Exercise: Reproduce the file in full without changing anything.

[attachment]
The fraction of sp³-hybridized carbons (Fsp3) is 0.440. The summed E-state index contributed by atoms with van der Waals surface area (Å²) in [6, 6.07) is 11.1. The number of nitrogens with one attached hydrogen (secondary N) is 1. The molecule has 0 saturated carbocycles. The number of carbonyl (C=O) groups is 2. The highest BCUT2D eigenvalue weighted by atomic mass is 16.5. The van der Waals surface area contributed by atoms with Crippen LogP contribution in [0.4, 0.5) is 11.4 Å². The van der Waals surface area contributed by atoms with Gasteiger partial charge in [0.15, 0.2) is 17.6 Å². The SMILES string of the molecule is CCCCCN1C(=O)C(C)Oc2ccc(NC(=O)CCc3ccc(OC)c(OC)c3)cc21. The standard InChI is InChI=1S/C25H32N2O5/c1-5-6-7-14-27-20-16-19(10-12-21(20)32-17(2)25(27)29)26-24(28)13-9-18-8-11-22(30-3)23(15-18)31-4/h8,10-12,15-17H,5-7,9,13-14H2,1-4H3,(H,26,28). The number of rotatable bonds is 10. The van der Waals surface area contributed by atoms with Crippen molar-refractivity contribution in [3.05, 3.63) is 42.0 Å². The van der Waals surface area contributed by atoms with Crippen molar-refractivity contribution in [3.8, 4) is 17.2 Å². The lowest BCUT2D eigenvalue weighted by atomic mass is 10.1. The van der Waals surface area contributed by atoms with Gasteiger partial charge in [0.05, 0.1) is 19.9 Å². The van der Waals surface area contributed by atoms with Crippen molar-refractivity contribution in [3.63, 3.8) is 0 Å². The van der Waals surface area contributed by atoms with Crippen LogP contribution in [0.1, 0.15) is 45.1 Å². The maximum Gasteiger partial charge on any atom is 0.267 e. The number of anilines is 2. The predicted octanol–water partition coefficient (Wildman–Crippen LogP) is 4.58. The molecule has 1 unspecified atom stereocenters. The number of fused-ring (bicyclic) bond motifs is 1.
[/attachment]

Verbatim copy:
The fraction of sp³-hybridized carbons (Fsp3) is 0.440. The summed E-state index contributed by atoms with van der Waals surface area (Å²) in [6, 6.07) is 11.1. The number of nitrogens with one attached hydrogen (secondary N) is 1. The molecule has 0 saturated carbocycles. The number of carbonyl (C=O) groups is 2. The highest BCUT2D eigenvalue weighted by atomic mass is 16.5. The van der Waals surface area contributed by atoms with Crippen LogP contribution in [0.4, 0.5) is 11.4 Å². The van der Waals surface area contributed by atoms with Gasteiger partial charge in [0.15, 0.2) is 17.6 Å². The SMILES string of the molecule is CCCCCN1C(=O)C(C)Oc2ccc(NC(=O)CCc3ccc(OC)c(OC)c3)cc21. The standard InChI is InChI=1S/C25H32N2O5/c1-5-6-7-14-27-20-16-19(10-12-21(20)32-17(2)25(27)29)26-24(28)13-9-18-8-11-22(30-3)23(15-18)31-4/h8,10-12,15-17H,5-7,9,13-14H2,1-4H3,(H,26,28). The number of rotatable bonds is 10. The van der Waals surface area contributed by atoms with Crippen molar-refractivity contribution in [3.05, 3.63) is 42.0 Å². The van der Waals surface area contributed by atoms with Crippen molar-refractivity contribution in [3.8, 4) is 17.2 Å². The lowest BCUT2D eigenvalue weighted by atomic mass is 10.1. The van der Waals surface area contributed by atoms with Gasteiger partial charge in [0.05, 0.1) is 19.9 Å². The van der Waals surface area contributed by atoms with Crippen molar-refractivity contribution in [3.63, 3.8) is 0 Å². The van der Waals surface area contributed by atoms with Crippen LogP contribution in [0.1, 0.15) is 45.1 Å². The maximum Gasteiger partial charge on any atom is 0.267 e. The number of anilines is 2. The predicted octanol–water partition coefficient (Wildman–Crippen LogP) is 4.58. The molecule has 1 unspecified atom stereocenters. The number of fused-ring (bicyclic) bond motifs is 1.